Governance structures: A crucial prerequisite

By Hemant Sahai and Sunei Kapur, HSA Advocates

Developing a smart city is not for the faint hearted and will require a paradigm shift in vision and execution. The existing governance structures will come under stress and citizens will demand dramatically higher levels of efficiency in administration. If the current urban managers cannot deliver, what are the alternatives? More significantly, does India’s constitutional and legal framework permit such radical change? These issues are more complex for cities transitioning to the “smart” tag than for greenfield cities, as the bureaucratic structures tend to be slow, opaque and do not encourage innovation, all of which is anathema to a smart city.

Hemant Sahai
Hemant Sahai

The creation of infrastructure on a massive scale and now the smart cities in the Delhi-Mumbai Industrial Corridor (DMIC) requires balancing the interests of private investors and public policy. While designing the governance structures for DMIC and now for the Chennai-Bangalore Industrial Corridor, HSA’s mandate was to ensure the creation of institutionalized structures with adequate legal authority to design and award projects to private investors in a transparent and effective manner and at the same time ensure that the projects are bankable, provide appropriate allocation of risk among the stakeholders and avoid cancellation risks.

DMIC is one of the world’s largest diversified infrastructure projects. It envisages developing six greenfield cities in the first phase, along the 1,483-kilometre western dedicated railway freight corridor. These cities will be designed with all the smart-city attributes including carbon neutrality. The areas currently demarcated for these cities are each under the jurisdiction of multiple administrative authorities.

The immediate challenge was to create a unified authority with legal powers over master planning, project development and award to private investors. This authority will take policy decisions and delegate the execution and implementation of the components to diverse special purpose vehicles either under a public-private partnership (PPP) framework or engineering, procurement and construction execution mode. Institutional safeguards are included to avoid distortions arising from conflicts of interest and concentration of power. All of this should eventually result in leveraging the execution efficiencies and capital of the private sector.

Article 243Q of India’s constitution is the bedrock of the framework that emerged. The article mandates the creation of popularly elected urban local bodies (ULBs), but allows state governments to entrust the administration of urban areas to bodies other than ULBs. Additional legal authority was derived from specific state legislation dealing with town planning and industrial regions. Legislative amendments and new legislation were required for some states.

Sunei Kapur
Sunei Kapur

Since only the state can impose and recover taxes, the commercial and financial models for development and financing of the infrastructure projects were based on “user charges” recoverable by the private developer. This required designing concession framework agreements conferring sustainable authority on a private developer to recover user charges from private users of the infrastructure. These frameworks had to be expanded beyond the conventional highways and akin sectors to other services such as water, sanitation, transportation hubs, education sub-cities, etc.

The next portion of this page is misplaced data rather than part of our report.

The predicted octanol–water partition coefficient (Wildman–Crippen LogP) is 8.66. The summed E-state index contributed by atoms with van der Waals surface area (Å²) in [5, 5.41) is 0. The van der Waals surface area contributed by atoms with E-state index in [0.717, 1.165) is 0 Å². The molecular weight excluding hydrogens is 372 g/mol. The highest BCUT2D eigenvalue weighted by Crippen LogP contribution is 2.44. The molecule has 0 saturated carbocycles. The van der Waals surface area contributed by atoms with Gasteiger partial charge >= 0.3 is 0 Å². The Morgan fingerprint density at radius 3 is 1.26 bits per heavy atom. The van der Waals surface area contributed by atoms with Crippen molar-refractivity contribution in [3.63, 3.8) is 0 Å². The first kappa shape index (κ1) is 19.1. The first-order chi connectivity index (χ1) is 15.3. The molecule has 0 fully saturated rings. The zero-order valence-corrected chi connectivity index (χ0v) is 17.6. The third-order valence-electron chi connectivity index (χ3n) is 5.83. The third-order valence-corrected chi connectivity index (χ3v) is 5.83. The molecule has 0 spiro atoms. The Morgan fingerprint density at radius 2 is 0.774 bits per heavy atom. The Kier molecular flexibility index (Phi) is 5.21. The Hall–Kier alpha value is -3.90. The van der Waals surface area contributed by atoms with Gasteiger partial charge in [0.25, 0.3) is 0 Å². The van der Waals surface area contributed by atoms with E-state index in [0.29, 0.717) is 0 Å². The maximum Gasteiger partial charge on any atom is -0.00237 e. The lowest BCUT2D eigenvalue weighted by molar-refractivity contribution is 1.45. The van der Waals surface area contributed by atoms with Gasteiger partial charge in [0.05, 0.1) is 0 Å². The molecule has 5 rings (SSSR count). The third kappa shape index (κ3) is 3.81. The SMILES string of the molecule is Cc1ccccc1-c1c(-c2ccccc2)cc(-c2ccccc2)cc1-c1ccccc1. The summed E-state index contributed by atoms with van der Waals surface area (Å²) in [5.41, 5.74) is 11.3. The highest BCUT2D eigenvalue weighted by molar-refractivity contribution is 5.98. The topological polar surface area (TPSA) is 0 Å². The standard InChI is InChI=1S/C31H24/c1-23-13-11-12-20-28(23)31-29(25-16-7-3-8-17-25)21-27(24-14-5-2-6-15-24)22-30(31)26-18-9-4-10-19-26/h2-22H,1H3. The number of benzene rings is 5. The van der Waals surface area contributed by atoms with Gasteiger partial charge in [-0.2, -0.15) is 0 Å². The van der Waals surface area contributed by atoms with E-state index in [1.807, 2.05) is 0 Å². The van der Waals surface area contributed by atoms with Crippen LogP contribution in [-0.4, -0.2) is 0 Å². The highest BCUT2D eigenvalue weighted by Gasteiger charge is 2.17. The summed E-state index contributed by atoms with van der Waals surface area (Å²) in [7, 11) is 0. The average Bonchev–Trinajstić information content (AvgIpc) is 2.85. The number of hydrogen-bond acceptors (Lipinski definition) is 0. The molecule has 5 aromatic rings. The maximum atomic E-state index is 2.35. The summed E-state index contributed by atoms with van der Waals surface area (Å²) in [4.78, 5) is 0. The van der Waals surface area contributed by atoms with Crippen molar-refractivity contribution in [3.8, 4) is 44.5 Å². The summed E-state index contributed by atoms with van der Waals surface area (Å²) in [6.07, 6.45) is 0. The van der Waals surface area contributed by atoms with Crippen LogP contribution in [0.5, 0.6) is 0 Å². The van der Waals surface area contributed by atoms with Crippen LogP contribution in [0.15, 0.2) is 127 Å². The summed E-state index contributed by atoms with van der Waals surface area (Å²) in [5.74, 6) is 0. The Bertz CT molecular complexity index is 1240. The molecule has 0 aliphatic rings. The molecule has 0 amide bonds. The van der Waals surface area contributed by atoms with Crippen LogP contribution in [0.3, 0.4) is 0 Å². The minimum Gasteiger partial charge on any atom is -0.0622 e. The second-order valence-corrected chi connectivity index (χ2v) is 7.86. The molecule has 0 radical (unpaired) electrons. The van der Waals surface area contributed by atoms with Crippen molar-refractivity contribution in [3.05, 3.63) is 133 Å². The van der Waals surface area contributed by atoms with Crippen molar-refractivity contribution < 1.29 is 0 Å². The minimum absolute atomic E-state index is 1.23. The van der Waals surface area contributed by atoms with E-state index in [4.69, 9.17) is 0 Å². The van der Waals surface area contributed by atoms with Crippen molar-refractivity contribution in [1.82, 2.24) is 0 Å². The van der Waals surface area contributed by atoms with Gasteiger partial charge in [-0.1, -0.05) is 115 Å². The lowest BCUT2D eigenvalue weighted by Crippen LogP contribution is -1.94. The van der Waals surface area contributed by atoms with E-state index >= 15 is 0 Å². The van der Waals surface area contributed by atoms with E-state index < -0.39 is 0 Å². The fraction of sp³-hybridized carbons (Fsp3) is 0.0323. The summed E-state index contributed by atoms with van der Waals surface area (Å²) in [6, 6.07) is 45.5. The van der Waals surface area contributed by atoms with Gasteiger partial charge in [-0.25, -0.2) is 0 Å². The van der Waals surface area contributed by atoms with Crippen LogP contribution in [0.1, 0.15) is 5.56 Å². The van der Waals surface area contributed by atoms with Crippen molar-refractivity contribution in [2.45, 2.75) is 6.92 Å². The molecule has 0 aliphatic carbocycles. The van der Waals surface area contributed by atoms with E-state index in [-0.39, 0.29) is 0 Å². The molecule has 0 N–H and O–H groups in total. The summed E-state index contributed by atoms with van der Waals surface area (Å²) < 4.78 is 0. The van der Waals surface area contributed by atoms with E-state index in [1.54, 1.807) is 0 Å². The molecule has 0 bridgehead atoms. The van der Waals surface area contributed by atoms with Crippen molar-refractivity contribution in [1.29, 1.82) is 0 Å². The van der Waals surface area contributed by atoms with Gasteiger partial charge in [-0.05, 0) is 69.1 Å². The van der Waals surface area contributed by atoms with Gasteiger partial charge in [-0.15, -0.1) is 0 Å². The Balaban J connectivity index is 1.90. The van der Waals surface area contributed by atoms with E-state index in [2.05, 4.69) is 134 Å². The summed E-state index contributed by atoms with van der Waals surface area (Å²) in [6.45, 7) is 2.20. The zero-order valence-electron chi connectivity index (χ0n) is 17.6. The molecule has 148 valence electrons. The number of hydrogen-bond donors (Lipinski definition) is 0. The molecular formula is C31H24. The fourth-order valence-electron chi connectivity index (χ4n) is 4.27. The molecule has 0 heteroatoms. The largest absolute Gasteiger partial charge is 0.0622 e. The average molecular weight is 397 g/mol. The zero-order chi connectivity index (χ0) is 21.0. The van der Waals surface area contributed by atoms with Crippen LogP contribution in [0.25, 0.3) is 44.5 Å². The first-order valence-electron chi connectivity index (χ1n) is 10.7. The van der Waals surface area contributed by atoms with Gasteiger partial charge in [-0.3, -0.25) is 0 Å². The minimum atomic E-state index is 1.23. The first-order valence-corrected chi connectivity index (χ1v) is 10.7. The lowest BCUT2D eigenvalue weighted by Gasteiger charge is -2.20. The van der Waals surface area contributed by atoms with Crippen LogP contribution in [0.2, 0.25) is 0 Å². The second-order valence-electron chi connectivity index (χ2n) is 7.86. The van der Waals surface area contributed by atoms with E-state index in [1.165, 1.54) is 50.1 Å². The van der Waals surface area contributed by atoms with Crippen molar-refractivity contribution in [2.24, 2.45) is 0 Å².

It is clear that significant private capital will be required to help fund the development of smart cities and that private capital can be attracted through PPP initiatives. For PPP projects to succeed, precise and predictable policy and regulatory frameworks are required. International experience shows that regulation by contract is typically robust and predictable, provided the contractual framework is sophisticated and designed to balance and appropriately allocate technical and commercial risks.

To increase bankability and financial viability of projects, private developers will require greater flexibility to raise equity, including the ability to dilute ownership and opportunities to exit completely from the project in a predictable manner in favour of long-term investors that are not willing to take development risk but are willing to take operational risk, such as pension funds. Infrastructure financing in India today remains skewed in favour of commercial banks, whereas global experience shows a clear distinction between investors during the development and construction phase and investors during the operations phase.

In recent times, asset-liability management issues and liquidity constraints because of sectoral lending limits have had a negative impact on the liquidity of the project finance market. Medium to long-term lending remains an unattractive proposition for many banks.

Drawing on these experiences, designing governance structures for the coming smart cities, especially the brownfield cities, may require significant legislative and policy changes in addition to creation of contractual frameworks for developing the required infrastructure. HSA is engaged in several of these endeavours and is assisting diverse stakeholders in designing of legislative, policy, legal, regulatory and contractual frameworks.

Hemant Sahai is the managing partner and Sunei Kapur is a senior associate at the New Delhi office of HSA Advocates. HSA is a full-service firm with offices in New Delhi, Mumbai and Kolkata, and with a correspondent relationship in Bangalore.

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